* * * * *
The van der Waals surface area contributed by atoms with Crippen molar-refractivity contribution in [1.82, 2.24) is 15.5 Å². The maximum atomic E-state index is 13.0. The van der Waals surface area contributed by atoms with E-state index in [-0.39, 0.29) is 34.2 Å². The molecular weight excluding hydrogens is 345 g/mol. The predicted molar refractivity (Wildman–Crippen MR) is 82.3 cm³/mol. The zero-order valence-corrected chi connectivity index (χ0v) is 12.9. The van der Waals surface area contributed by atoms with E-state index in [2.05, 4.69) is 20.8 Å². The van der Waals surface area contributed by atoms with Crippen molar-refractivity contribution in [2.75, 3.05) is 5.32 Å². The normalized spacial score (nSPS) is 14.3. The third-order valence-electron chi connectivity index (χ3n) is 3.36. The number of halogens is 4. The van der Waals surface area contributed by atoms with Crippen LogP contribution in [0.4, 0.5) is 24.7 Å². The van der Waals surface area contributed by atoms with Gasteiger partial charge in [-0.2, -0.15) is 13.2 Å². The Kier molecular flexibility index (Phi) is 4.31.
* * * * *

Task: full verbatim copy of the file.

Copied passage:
The van der Waals surface area contributed by atoms with Crippen molar-refractivity contribution in [1.82, 2.24) is 15.5 Å². The maximum atomic E-state index is 13.0. The van der Waals surface area contributed by atoms with E-state index in [-0.39, 0.29) is 34.2 Å². The molecular weight excluding hydrogens is 345 g/mol. The predicted molar refractivity (Wildman–Crippen MR) is 82.3 cm³/mol. The zero-order valence-corrected chi connectivity index (χ0v) is 12.9. The van der Waals surface area contributed by atoms with E-state index in [2.05, 4.69) is 20.8 Å². The van der Waals surface area contributed by atoms with Crippen molar-refractivity contribution in [2.75, 3.05) is 5.32 Å². The normalized spacial score (nSPS) is 14.3. The third-order valence-electron chi connectivity index (χ3n) is 3.36. The number of halogens is 4. The van der Waals surface area contributed by atoms with Crippen LogP contribution in [0.4, 0.5) is 24.7 Å². The van der Waals surface area contributed by atoms with Gasteiger partial charge in [-0.2, -0.15) is 13.2 Å². The Kier molecular flexibility index (Phi) is 4.31.